The world is getting polarized over the fitness mindset. There is the factual evidence of increased obesity the world over. Then there is the craze for super-fitness and thinness, thinking that these two symptoms are synonymous. Nothing could be further from the truth. While the work of an actor does demand extreme amounts of unrealistic fitness levels which are work related, it is not necessarily a sign of good health and health maintenance. Practicality rules when you are talking fitness and health. For example, vegetarianism is a big topic in the fitness arena incorporating differing mindsets. East Indian style of vegetarianism, which is actually lacto vegetarianism, does not include eggs. There is always the question of adequate protein intakes. In actual fact, a scientific analysis of this diet has indicated that the consumption of lentils in many forms actually makes the diet complete in protein. Lentils are consumed in large amounts, cooked in their original form with vegetables, or soaked and blended into cakes. However, it is true that a protein shake can compensate for any deficiencies in the eating patterns and that is what many Bollywood vegetarians resort to.
A fitness expert in nutrition can advise on adequate levels of nutrients in the diet, given the activity level of the individual. Getting your body where you want it to be and assigning it work to do is the job of a fitness trainer. Why would you guess on your prescription for medications? You would go to a trained physician or pharmacist for such advice. Similarly, it is disastrous to experiment with your fitness. It is the expert's job to determine your ideal attainable and maintainable fitness level. Don't take a guess and get into trouble with experimentation. Ask an experts advice. Most trainers give free consultations. Just ask and walk away if you feel you are not comfortable with the advice or with the trainer. Otherwise, there is no harm in trying out a session or two with a trainer and seeing what the possibilities are. Remember that you should always interact with your trainer. If you don't want to be pushed to the heights they want to push you, then let them know that you should take down your workout program a notch or two for now. This is the best in any relationship, of course, but more so when you are working actively with a fitness trainer. So go ahead and get started with a free assessment. What is holding you back? You have nothing to lose.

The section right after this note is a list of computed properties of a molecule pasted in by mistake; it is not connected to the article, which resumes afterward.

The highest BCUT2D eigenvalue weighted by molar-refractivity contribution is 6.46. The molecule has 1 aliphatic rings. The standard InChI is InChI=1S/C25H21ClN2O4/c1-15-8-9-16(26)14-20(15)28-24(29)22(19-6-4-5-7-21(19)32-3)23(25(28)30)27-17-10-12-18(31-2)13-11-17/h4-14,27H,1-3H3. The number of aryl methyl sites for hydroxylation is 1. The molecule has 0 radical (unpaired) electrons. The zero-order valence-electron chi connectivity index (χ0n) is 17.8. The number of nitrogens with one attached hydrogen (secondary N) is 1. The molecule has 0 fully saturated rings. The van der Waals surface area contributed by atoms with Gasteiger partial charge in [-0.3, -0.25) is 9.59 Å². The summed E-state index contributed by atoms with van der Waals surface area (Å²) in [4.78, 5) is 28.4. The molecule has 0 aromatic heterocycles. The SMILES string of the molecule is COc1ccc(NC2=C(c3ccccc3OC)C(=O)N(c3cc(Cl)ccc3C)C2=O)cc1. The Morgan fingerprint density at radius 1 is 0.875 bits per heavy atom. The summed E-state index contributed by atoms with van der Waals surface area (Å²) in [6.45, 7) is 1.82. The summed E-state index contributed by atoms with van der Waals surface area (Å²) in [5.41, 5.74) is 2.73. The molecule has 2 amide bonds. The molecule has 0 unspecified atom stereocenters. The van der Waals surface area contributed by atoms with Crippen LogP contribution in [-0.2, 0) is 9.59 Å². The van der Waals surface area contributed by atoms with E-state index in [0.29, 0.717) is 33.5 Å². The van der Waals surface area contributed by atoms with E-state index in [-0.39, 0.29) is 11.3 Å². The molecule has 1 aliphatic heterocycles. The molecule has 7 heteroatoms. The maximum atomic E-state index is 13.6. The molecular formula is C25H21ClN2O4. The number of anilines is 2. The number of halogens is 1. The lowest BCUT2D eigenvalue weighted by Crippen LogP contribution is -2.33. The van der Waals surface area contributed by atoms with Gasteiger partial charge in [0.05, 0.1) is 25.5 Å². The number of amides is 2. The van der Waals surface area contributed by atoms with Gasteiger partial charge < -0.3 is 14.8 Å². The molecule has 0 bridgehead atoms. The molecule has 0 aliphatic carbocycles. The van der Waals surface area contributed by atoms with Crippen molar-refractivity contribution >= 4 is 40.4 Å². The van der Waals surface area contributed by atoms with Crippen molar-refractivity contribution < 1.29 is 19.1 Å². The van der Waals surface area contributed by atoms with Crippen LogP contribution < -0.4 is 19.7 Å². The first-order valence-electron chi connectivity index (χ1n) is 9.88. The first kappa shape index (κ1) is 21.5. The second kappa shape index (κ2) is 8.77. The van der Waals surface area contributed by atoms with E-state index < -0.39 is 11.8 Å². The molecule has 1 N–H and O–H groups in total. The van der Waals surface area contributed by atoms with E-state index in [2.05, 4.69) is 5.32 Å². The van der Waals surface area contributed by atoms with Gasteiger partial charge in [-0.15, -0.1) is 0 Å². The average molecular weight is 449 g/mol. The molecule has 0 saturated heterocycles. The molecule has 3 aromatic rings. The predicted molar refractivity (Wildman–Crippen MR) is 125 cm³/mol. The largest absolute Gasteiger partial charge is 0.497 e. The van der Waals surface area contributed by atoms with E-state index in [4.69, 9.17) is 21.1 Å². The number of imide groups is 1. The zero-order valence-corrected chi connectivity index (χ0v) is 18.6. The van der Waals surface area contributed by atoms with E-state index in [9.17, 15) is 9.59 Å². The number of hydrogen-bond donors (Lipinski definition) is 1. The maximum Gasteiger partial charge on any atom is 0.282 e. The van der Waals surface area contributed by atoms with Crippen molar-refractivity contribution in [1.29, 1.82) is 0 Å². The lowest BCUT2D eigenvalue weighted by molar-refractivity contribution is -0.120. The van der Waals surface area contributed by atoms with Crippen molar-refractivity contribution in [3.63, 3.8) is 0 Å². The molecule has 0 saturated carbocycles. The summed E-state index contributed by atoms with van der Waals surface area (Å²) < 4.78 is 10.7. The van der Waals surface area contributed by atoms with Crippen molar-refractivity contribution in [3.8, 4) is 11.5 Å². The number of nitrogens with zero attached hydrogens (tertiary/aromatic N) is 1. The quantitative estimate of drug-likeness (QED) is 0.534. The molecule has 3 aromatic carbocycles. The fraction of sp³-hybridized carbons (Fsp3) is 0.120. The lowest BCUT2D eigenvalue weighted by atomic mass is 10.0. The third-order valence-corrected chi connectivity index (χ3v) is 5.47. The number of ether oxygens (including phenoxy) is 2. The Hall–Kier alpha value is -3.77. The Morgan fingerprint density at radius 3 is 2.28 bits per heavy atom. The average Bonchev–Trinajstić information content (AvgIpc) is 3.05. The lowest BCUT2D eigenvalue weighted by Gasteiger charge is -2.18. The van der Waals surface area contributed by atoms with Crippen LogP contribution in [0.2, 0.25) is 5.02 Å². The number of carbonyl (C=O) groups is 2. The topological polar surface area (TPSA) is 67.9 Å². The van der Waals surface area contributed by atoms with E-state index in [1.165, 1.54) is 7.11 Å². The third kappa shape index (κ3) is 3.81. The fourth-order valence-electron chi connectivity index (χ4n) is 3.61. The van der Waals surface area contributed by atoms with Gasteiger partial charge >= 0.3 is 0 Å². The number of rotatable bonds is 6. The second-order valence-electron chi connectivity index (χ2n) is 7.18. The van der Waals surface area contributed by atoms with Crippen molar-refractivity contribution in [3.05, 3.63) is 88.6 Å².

The Bollywood connections have put up another aspect which has loomed large recently in the minds of the Western world. What do Preity Zinta, Shahid Kapur and the Telugu actress Meena have in common? They have all acted as NRIs (Non-resident Indians) in East Indian films. The NRI connection seems to be the new box office draw. It looks like someone did some census arithmetic over the stats on NRI cinema-going numbers and came up with good dollar figures. This current generation of NRI is different than their father's generation. We want it all. A little bit of home and our feet firmly planted overseas. We speak our native languages with a bit of an accent although it is not apparent to us. It is apparent to any shopkeeper over in the homeland. Trust us on this one. Plus, we speak English with an overseas accent, which could be Canadian, American or European, depending on our home turf. This is where the filmmakers seem to overlook a dominant factor of NRI life. Our accents do differentiate us. I am waiting for Bollywood to do its casting call to include real NRI accents. I think that aspect of realism will have to wait.